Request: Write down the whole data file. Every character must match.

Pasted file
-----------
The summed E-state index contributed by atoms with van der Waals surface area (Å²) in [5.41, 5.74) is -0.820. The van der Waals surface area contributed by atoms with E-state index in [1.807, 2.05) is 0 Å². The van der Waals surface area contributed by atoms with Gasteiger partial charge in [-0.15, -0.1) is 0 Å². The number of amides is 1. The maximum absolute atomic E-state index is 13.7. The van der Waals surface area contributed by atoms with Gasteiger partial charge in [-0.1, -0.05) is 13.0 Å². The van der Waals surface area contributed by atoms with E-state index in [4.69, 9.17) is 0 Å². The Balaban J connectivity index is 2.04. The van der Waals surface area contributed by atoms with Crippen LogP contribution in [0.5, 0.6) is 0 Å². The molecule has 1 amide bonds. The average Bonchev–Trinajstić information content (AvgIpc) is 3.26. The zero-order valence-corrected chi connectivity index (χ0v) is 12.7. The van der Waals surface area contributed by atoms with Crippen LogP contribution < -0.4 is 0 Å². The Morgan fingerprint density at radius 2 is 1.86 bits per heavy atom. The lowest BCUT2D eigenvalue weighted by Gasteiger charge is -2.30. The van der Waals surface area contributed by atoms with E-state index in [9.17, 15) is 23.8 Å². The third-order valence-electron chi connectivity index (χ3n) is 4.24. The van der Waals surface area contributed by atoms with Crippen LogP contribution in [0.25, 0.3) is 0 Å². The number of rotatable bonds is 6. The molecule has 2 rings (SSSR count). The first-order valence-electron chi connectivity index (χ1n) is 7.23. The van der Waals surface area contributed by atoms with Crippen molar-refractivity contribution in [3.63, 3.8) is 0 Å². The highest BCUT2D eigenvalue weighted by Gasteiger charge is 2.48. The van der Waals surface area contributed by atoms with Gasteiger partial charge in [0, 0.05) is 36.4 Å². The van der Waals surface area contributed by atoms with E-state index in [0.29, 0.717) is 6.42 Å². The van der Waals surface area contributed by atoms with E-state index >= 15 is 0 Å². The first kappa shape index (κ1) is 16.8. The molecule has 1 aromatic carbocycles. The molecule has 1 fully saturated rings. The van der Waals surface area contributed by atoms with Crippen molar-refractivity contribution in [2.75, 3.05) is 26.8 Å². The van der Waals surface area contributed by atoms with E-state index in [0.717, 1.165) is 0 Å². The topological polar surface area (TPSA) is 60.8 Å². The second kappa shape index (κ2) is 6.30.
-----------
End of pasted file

The summed E-state index contributed by atoms with van der Waals surface area (Å²) in [5.41, 5.74) is -0.820. The van der Waals surface area contributed by atoms with E-state index in [1.807, 2.05) is 0 Å². The van der Waals surface area contributed by atoms with Gasteiger partial charge in [-0.15, -0.1) is 0 Å². The number of amides is 1. The maximum absolute atomic E-state index is 13.7. The van der Waals surface area contributed by atoms with Gasteiger partial charge in [-0.1, -0.05) is 13.0 Å². The van der Waals surface area contributed by atoms with E-state index in [4.69, 9.17) is 0 Å². The Balaban J connectivity index is 2.04. The van der Waals surface area contributed by atoms with Crippen LogP contribution in [0.5, 0.6) is 0 Å². The molecule has 1 amide bonds. The average Bonchev–Trinajstić information content (AvgIpc) is 3.26. The zero-order valence-corrected chi connectivity index (χ0v) is 12.7. The van der Waals surface area contributed by atoms with Crippen LogP contribution < -0.4 is 0 Å². The Morgan fingerprint density at radius 2 is 1.86 bits per heavy atom. The lowest BCUT2D eigenvalue weighted by Gasteiger charge is -2.30. The van der Waals surface area contributed by atoms with E-state index in [9.17, 15) is 23.8 Å². The third-order valence-electron chi connectivity index (χ3n) is 4.24. The van der Waals surface area contributed by atoms with Crippen LogP contribution in [0.25, 0.3) is 0 Å². The number of rotatable bonds is 6. The molecule has 2 rings (SSSR count). The first-order valence-electron chi connectivity index (χ1n) is 7.23. The van der Waals surface area contributed by atoms with Crippen molar-refractivity contribution in [3.63, 3.8) is 0 Å². The highest BCUT2D eigenvalue weighted by Gasteiger charge is 2.48. The van der Waals surface area contributed by atoms with Gasteiger partial charge in [0, 0.05) is 36.4 Å². The van der Waals surface area contributed by atoms with E-state index in [0.29, 0.717) is 6.42 Å². The van der Waals surface area contributed by atoms with E-state index >= 15 is 0 Å². The first kappa shape index (κ1) is 16.8. The molecule has 1 aromatic carbocycles. The molecule has 1 fully saturated rings. The van der Waals surface area contributed by atoms with Crippen molar-refractivity contribution in [2.75, 3.05) is 26.8 Å². The van der Waals surface area contributed by atoms with E-state index in [0.717, 1.165) is 0 Å². The topological polar surface area (TPSA) is 60.8 Å². The second kappa shape index (κ2) is 6.30.